The main emotion in Srinagar after the 3rd G20 working group meeting on tourism ended on Wednesday, May 24 appears to be one of relief.
Mostly because the extremely heavy security blanket draped over the city was lifted within hours of the departure of the last delegate, allowing residents to finally exhale and get back to normal life.
During my visit to Srinagar the week before the summit began, I had been intrigued by the two clear but diverse narratives that dominated the discourse in a city where armed men (and women) in uniform seemed to outnumber residents. I recall doing a slow 360-degree pirouette (on both feet, unlike the dancers who keep one foot gracefully on their knee while spinning) at a busy intersection near my hotel, to find that no matter which way I turned, there was always someone in uniform looking suspiciously back at me.
The first narrative, of course, was that everything was well. And hosting the G20 meeting in Srinagar would not only underline this, but also lead to more tourists and investments coming into the newly formed Union Territory.
The second narrative, wrapped in a thick blanket of fear, pain, sadness, rumours and resignation intertwined with strands of hope, is that there was a concerted effort to subsume and bury their unique Kashmiri identity. The intense security and preventive arrests ahead of the meeting served to reinforce this feeling.
Most people agreed that that the absence of militancy and terror –spawned by the lapdogs of the Pakistani deep state for over three decades— had brought about a sense of normalcy, with schools, colleges and offices remaining open uninterrupted by hartals, strikes and shutdowns, and businesses benefiting from the record number of tourists visiting the region. But there’s a lot more to it than that.
“I must commend the J&K administration for the path breaking work that they have done in terms of promoting tourism there,” said the Chief Coordinator for India’s G20 Presidency and former Foreign Secretary Harsh Vardhan Shringla, who took time out from his hectic schedule to talk to Stratnews Global.
“To take just a few examples, the urban infrastructure has been upgraded in a huge way. The entire city is being transformed, keeping residents and tourists in mind,” he said. “There is a pedestrian walkway along the Jhelum which is at par with international standards, in terms of both amenities, like cycles which you can pick up using an app for use for half an hour, as well as aesthetics. Then again, there is the Polo grounds market, which has been renovated to bring it at par with any similar venture across the world. Handicrafts and other traditional items have also got a huge boost in terms of promotion and visibility, and this revival as well as the competitive rates will obviously benefit workers in this segment.”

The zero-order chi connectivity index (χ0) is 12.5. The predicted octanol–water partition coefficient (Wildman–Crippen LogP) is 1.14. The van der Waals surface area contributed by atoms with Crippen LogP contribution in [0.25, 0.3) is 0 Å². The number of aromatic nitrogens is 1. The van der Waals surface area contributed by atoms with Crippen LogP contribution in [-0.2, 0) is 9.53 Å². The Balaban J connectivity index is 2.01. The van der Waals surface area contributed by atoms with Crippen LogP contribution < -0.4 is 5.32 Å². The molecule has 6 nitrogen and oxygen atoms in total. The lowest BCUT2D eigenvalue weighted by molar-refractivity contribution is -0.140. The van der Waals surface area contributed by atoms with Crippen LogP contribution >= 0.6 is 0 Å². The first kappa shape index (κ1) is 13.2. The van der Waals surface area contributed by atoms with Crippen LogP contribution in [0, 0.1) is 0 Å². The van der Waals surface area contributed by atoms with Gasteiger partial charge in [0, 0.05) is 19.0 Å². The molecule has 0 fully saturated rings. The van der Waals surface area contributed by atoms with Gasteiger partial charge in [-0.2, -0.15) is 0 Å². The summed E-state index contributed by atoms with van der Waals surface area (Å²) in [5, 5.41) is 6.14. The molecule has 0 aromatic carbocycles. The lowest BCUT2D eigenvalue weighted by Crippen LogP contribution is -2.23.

A major highway as well as a Vande Bharat train will soon connect Srinagar with Jammu and the rest of the country. Srinagar already gets over 100 flights a day, and this number is likely to go up as demand increases, he added. “The Dal Lake and its surroundings have been cleaned up, and efforts are on to check pollution of the lake from industrial as well as other effluents. New hotels as well as 300 new tourist destinations are being prepared for this fresh influx of tourists.”
“We must also credit the J&K Govt under the Lt Governor for taking steps to ensure that officers with impeccable integrity are being deployed in the state,” said the former diplomat, known for his quiet but extremely effective outcome-based style of functioning.
“All this will obviously create new job opportunities as well, apart from benefiting other ancillary workers in the tourism industry. Some of these initiatives have already started having an impact. And from 1.85 crore tourists last year, I think we can safely expect that number to go up to 2 crore this year,” he said.
“All this is fine,” said Shabir Hussain, editor of the Srinagar-based Kashmir Newsline. “But unless you have elections and allow local leaders to return, there will always be that sense that Kashmir is run by outsiders who do not understand the unique nature of our region,” he argued. “This, combined by the arbitrary arrests and detention of people including local political leaders by the security forces, will only further resentment and anger, which fuels the second narrative that you spoke of.”
Jobs are a major issue, with many youngsters leaving the state in search of employment, he pointed out. And contrary to popular perception, “tourism contributes to only six percent of Kashmir’s economy,” he said, noting that the economy is predominantly dependent on agriculture and allied activities. According to Hussain, by delaying elections and running the territory by proxy, the BJP-led government at the centre was losing a major opportunity to leverage the goodwill generated by the lack of militancy.